W3C home > Mailing lists > Public > www-rdf-interest@w3.org > September 2001

Re: Bitzi File Metadata RDF Dump

From: Sean B. Palmer <sean@mysterylights.com>
Date: Wed, 26 Sep 2001 18:56:16 +0100
Message-ID: <02fc01c146b4$a6a6ee60$a8d993c3@y0r1d9>
To: <Patrick.Stickler@nokia.com>, <danbri@w3.org>
Cc: <aswartz@upclink.com>, <gojomo@bitzi.com>, <www-rdf-interest@w3.org>
> I'm certainly all for minimizing the overhead of deploying
> sources of knowledge on the web, but using HTTP URLs
> as URNs for abstract resources or location independent
> identities creates far more problems [...]

I think that you misread Dan's suggestion. At what point did Dan suggest
using HTTP URIs as URNs? He merely gave the highly valid suggestion that a
property be created to disambiguate a type of (most likely literal) value
as a bitprint.

> Perhaps what is needed is the realization of the 'vnd.'
> URN namespace subtree, or similar,

Try using informal URN namespace IDs, per section 4.0 III of RFC 2611.
That's exactly what they are meant for.

> HTTP URLs are notoriously fragile as long term identifiers.

It depends upon how you define fragile. If they were really that fragile,
then the HyperText Web would not sufficiently work! Changing a link in an
HTML page is only a little easier than changing a URI in an RDF file.
Semantic Web code is meant to be geared to being able to express
equivalence relationships so that all of this stuff is easy to update. You
don't need to fear using HTTP URLs for concepts on the Web much more than
you need to fear link rot in HyperText, but you are certainly free to go
for the non-location based alternatives. However, be wary that the more
people use a scheme, the more chance it has of being "universal". URNs
don't have as much unversality as HTTP URLs.

> Faking URNs with PURLs or similar tricks and calling them
> HTTP URLs is just avoiding the real issue here, IMO (and
> of course, puts you at the mercy of a centralized organization
> to manage those PURLs, no? ;-)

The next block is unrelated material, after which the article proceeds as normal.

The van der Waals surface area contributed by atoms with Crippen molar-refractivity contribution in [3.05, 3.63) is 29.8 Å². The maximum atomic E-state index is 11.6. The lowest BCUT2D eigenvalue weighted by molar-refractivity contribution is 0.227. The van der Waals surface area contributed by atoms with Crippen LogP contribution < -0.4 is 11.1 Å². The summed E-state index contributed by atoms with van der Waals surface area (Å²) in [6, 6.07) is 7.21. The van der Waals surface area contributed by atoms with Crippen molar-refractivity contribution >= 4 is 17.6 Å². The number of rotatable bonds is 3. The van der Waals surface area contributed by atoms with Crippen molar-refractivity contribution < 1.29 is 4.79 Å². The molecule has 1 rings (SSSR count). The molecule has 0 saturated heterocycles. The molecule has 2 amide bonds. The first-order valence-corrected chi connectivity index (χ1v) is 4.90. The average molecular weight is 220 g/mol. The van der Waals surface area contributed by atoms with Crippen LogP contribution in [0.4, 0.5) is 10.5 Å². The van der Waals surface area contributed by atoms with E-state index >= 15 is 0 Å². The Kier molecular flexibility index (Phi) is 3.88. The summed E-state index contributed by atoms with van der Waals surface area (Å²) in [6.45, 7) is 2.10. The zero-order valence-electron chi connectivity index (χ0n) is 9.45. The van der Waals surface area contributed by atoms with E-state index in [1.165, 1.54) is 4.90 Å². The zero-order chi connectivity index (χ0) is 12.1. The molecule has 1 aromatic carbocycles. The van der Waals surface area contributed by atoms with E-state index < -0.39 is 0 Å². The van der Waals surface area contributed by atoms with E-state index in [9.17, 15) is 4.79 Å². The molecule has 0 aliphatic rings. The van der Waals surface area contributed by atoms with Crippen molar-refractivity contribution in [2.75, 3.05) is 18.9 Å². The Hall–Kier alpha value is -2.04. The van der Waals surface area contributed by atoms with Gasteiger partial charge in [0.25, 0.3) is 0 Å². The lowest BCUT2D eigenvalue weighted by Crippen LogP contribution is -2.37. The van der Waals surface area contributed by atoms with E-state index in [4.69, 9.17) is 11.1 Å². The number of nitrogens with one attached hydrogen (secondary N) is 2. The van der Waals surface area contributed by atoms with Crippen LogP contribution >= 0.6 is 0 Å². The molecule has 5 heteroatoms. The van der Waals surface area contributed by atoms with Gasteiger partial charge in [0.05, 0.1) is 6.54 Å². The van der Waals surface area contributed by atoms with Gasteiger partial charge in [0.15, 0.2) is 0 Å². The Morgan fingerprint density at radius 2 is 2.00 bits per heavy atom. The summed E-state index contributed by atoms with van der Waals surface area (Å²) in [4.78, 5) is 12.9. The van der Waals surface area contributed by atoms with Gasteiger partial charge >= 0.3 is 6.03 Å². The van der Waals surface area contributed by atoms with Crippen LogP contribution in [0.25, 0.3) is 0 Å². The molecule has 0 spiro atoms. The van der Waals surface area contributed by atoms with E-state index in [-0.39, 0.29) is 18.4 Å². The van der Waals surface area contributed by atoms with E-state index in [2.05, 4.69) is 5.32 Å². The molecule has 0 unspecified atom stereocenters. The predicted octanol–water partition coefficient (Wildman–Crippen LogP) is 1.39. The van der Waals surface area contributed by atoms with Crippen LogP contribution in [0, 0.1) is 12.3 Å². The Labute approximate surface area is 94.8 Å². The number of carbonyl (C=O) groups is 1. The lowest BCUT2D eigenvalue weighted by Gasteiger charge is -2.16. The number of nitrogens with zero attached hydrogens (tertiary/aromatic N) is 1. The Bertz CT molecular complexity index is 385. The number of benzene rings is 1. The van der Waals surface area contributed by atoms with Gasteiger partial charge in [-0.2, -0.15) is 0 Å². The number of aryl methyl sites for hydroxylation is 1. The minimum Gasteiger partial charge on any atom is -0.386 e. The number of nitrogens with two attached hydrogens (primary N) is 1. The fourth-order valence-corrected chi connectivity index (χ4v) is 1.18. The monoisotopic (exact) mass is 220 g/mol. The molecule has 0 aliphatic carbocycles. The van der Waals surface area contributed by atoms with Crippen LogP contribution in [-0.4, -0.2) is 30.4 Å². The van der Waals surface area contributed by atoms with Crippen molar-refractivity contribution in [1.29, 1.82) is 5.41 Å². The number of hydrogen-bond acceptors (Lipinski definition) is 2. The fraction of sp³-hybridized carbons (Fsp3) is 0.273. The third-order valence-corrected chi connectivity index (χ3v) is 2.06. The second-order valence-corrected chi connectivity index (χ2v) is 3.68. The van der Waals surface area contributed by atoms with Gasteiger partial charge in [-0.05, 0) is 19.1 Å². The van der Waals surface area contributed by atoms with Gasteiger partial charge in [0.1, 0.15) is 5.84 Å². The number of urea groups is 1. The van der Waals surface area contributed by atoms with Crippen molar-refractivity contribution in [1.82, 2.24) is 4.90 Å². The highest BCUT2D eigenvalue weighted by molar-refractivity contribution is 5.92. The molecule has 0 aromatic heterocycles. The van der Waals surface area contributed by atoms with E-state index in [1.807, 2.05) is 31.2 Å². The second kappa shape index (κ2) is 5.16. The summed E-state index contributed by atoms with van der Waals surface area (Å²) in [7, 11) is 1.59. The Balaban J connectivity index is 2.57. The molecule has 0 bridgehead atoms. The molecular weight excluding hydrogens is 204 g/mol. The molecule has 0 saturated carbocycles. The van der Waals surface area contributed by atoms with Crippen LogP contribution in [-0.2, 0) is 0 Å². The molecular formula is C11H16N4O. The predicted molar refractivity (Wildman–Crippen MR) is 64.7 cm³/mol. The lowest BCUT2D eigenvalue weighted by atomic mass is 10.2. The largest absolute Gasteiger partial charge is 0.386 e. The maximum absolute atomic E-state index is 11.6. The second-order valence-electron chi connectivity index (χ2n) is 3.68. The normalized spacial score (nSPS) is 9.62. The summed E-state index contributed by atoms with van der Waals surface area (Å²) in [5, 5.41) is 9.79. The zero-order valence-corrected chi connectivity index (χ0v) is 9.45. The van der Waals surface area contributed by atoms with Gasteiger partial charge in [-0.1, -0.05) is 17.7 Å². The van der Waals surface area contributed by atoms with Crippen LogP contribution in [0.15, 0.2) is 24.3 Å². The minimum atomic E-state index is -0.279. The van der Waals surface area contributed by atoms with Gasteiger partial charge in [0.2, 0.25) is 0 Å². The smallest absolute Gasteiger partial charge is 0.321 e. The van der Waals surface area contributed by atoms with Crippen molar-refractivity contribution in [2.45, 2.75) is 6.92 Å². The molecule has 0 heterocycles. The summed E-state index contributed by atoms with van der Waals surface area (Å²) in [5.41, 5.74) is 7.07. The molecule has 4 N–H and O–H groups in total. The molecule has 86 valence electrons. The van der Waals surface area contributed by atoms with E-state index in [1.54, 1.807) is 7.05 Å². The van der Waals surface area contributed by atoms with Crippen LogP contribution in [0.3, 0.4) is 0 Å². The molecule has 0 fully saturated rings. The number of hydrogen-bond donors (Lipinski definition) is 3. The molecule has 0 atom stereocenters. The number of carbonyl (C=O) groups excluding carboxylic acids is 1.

Well, yeah... but I don't think it avoids the issue. PURLs are delagated by
a central authority, so are URNs. So what?

> We certainly do need a decentralized means for defining
> URNs, [...]

Huh? You need agreement. That's not necessarily centralization... it's
consensus. But I wouldn't particularly call it decentralization either.
There's no such thing as perfect decentralization.

[...]
> Using HTTP URLs as URNs where they identify abstract resources is
> IMO a total abuse of the HTTP URI scheme and in violation of the
> explicitly defined purpose of HTTP URLs.

No, because HTTP as a protocol can be extended to identify anything. In
fact, there are already response codes suitable for a great range of
purposes.

[...]
> Those of us who are concerned with very-long term persistence
> and maximal portability of resource identities will opt for supporting
> and helping to optimize the centralized agencies necessary for their
> use.

That must be why I support PURLs, URNs, informal URN registration
practices, TAG URIs, and came up with the PTS namespace then, eh?

[...]
> You *can* be an HTTP URL cowboy if you like, but that won't
> bring law and order to the frontier of the semantic web...

I think that accusing Dan of being an HTTP URL cowboy is rather absurd, but
at least it made me laugh :-) URLs work enough to be useful within the
context of their use, and if you don't believe me, try browsing the Web.
Some of the context of that use includes naming things, just the same as we
need to name things in RDF. But yes, I agree that we should not be
restricted to using HTTP URIs, and that the alternaitves are far more
alluring in many cases.

Cheers,

--
Kindest Regards,
Sean B. Palmer
@prefix : <http://webns.net/roughterms/> .
:Sean :hasHomepage <http://purl.org/net/sbp/> .
Received on Wednesday, 26 September 2001 13:56:37 GMT

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